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Pat Metheny – Hommage À Eberhard Weber

October 12, 2015


I was introduced to the ECM sound by Pat Metheny in the late 70s via his Pat Metheny Group album.  I have played that album more than any other album in my collection.  Once turned on to Metheny I backtracked through his albums and found a teenage Metheny in Gary Burton’s band. Which led me to the very fluid and melodic bassist in that band: Eberhard Weber.  That led me to explore Weber’s ECM catalog which led me to Fluid Rustle. An album title that perfectly describes the contents.

Hommage À Eberhard Weber is credited to Metheny, but it really various artists. No doubt Manfred Eicher was looking for an excuse to issue a fresh title from ECM’s most famous son.  Other big names (at least to me) are Jan Garbarek (a frequent sax player on many ECM sides), Gary Burton (perhaps the greatest vibe player of his generation), old PMG drummer Danny Gottlieb and Paul McCandless (Oregon). New to me is the SWR Big Band.

The centerpiece of the album is the second cut: “Hommage” a 31 minute composition by Metheny based on Weber improvisations and featuring tapes of Weber (the concert on which this album is based on also had video of Weber to augment the performance). Weber is represented on tape because he has been sidelined by a stoke since 2007.

The SWR Big Band backs Metheny. It is great to hear a classic Metheny composition performed by a big band. Metheny has always had grand rich arrangements, but with a very talented big band and brilliant soloists, Metheny really gets some elevation. I have always loved Metheny with horns and to have a full big band is a real thrill.  The use of Weber via tape could have been a tacky gimmick, but it turned out brilliantly.  I assume we can thank Metheny’s composing, arranging and adventurous musical heart for pulling a most amazing rabbit from his hat.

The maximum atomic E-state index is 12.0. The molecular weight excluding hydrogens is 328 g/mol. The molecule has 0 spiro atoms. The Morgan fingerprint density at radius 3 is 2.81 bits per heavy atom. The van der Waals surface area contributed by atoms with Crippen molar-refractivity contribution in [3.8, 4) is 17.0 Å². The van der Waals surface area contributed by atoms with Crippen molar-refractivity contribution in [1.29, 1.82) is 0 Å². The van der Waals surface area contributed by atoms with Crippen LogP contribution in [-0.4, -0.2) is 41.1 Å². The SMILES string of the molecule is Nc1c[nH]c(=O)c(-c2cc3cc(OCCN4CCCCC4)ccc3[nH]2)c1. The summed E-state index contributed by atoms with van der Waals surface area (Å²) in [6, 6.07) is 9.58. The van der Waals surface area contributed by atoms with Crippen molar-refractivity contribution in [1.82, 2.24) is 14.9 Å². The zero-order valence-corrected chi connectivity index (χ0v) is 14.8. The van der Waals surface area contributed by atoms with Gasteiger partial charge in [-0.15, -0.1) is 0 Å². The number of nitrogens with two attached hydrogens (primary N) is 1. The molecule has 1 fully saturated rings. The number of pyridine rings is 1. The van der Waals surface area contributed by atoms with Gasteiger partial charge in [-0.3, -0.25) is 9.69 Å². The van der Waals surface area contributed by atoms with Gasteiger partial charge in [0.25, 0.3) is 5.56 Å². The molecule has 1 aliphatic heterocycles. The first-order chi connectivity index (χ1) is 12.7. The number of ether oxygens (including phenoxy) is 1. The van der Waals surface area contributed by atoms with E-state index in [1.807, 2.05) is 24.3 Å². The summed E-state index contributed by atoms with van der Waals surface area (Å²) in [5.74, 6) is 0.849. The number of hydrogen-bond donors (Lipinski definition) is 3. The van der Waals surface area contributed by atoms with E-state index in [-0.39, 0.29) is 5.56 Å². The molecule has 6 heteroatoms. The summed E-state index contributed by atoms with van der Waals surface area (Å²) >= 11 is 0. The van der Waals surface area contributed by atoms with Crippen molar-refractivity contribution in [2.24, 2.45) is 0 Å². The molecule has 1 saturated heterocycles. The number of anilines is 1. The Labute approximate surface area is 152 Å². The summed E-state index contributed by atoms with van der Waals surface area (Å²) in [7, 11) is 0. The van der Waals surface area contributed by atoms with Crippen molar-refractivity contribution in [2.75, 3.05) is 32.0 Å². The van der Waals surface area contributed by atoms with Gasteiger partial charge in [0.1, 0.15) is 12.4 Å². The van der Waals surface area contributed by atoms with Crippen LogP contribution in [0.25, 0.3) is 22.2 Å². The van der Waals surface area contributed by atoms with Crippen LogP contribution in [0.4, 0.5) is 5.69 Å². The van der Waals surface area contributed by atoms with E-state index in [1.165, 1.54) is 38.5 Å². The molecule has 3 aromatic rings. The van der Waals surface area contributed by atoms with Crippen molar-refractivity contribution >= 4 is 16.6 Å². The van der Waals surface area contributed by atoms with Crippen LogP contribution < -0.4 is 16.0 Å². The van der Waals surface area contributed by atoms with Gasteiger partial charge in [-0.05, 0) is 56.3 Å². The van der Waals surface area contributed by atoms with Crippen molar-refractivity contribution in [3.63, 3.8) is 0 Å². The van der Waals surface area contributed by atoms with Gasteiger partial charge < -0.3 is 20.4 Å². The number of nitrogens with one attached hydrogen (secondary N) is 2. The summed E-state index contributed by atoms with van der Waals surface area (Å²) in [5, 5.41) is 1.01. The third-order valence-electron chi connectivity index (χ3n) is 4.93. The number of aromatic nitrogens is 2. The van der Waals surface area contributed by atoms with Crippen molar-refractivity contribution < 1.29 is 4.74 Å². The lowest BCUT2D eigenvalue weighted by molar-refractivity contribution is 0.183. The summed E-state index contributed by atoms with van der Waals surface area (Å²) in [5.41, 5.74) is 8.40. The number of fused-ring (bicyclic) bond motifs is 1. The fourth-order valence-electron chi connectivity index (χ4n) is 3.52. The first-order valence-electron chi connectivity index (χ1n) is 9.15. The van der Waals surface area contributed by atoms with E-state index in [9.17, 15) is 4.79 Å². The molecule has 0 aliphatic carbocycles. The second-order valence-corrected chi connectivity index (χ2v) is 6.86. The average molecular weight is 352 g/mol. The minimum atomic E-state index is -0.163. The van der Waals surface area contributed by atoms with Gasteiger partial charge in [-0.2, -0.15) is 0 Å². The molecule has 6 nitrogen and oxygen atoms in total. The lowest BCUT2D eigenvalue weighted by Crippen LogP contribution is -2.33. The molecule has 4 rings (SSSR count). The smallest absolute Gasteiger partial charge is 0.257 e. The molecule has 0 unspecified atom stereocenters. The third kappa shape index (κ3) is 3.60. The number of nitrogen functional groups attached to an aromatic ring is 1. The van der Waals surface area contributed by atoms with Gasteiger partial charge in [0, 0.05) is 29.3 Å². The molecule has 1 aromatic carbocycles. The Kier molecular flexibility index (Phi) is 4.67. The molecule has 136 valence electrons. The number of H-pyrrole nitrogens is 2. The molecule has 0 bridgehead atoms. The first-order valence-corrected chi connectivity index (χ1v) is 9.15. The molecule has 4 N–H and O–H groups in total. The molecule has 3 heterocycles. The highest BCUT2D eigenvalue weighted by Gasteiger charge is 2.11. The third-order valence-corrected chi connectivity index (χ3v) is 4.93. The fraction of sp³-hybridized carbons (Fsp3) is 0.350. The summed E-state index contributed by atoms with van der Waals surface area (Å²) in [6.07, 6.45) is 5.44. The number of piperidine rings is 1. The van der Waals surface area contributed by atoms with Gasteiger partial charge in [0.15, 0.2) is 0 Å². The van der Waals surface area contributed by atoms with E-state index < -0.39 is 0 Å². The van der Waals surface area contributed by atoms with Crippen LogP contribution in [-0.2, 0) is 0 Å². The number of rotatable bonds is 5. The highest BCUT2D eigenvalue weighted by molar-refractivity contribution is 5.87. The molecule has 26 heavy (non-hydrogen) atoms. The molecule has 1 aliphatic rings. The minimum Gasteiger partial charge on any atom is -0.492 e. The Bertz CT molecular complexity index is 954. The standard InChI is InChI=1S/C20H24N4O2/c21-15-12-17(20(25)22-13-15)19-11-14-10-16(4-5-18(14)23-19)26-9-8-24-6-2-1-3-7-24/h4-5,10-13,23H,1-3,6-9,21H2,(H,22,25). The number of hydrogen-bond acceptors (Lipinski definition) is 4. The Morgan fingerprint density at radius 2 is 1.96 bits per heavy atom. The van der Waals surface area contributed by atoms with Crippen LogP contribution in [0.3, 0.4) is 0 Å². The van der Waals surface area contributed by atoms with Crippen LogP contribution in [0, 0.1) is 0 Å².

Pat Metheny explains his methodology in the liner notes:

 “Since Eberhard’s stroke in 2007, he has not been able to play. But I felt that his sonic identity was such a huge component in his work that I wanted to somehow acknowledge it in whatever form I could. It came to me that it would be interesting to take the idea of sampling one step further; to find video elements of Eberhard improvising and then reorganize, chop, mix and orchestrate elements of those performances together into a new composition with a large projection of the Eberhard moments that I chose filling a screen behind us as we performed. It seemed like a new way to compose for me that would almost take the form of visual sampling.”

The rest of the album is filled out by Weber compositions.  The range from minimalistic,  just sax and Weber’s bass (the first cut staring Jan Garbarek), to complex big band pieces with multiple soloists (“Maurizius”).  Weber’s tone was his calling card, but this album shows what a great composer he was.

If you are a fan of Metheny or curious what a contemporary big band sounds like, you need to check out this album. Unfortunately ECM releases are not on Spotify – so no samples.   Here is a trailer to give you a little taste:

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